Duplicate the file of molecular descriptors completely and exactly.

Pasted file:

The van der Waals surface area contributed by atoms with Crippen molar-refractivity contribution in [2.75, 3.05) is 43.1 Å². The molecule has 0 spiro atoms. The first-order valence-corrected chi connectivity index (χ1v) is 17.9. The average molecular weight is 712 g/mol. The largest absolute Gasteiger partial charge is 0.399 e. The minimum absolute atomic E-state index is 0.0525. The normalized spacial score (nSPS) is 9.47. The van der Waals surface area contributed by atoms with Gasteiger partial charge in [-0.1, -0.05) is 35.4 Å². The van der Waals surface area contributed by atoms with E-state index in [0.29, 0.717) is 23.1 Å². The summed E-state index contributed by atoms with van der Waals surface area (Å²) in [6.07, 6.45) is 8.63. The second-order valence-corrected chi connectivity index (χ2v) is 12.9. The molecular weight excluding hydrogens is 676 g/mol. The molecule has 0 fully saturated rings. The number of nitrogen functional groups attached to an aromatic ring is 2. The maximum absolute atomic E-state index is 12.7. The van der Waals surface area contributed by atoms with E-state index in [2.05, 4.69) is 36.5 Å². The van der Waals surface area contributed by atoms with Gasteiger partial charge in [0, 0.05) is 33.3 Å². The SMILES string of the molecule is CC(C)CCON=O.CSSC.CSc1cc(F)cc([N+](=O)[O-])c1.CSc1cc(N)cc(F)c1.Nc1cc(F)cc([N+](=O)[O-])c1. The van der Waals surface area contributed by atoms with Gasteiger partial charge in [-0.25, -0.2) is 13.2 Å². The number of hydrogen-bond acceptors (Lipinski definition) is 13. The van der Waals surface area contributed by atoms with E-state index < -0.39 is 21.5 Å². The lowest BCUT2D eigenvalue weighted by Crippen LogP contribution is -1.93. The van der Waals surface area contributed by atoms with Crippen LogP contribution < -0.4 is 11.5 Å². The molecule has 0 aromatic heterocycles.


The van der Waals surface area contributed by atoms with Crippen molar-refractivity contribution in [2.75, 3.05) is 43.1 Å². The molecule has 0 spiro atoms. The first-order valence-corrected chi connectivity index (χ1v) is 17.9. The average molecular weight is 712 g/mol. The largest absolute Gasteiger partial charge is 0.399 e. The minimum absolute atomic E-state index is 0.0525. The normalized spacial score (nSPS) is 9.47. The van der Waals surface area contributed by atoms with Gasteiger partial charge in [-0.1, -0.05) is 35.4 Å². The van der Waals surface area contributed by atoms with E-state index in [0.29, 0.717) is 23.1 Å². The summed E-state index contributed by atoms with van der Waals surface area (Å²) in [6.07, 6.45) is 8.63. The second-order valence-corrected chi connectivity index (χ2v) is 12.9. The molecular weight excluding hydrogens is 676 g/mol. The molecule has 0 fully saturated rings. The number of nitrogen functional groups attached to an aromatic ring is 2. The maximum absolute atomic E-state index is 12.7. The van der Waals surface area contributed by atoms with E-state index in [2.05, 4.69) is 36.5 Å². The van der Waals surface area contributed by atoms with Gasteiger partial charge in [0, 0.05) is 33.3 Å². The SMILES string of the molecule is CC(C)CCON=O.CSSC.CSc1cc(F)cc([N+](=O)[O-])c1.CSc1cc(N)cc(F)c1.Nc1cc(F)cc([N+](=O)[O-])c1. The van der Waals surface area contributed by atoms with Gasteiger partial charge in [-0.25, -0.2) is 13.2 Å². The number of hydrogen-bond acceptors (Lipinski definition) is 13. The van der Waals surface area contributed by atoms with E-state index < -0.39 is 21.5 Å². The lowest BCUT2D eigenvalue weighted by Crippen LogP contribution is -1.93. The van der Waals surface area contributed by atoms with Crippen LogP contribution < -0.4 is 11.5 Å². The molecule has 0 aromatic heterocycles.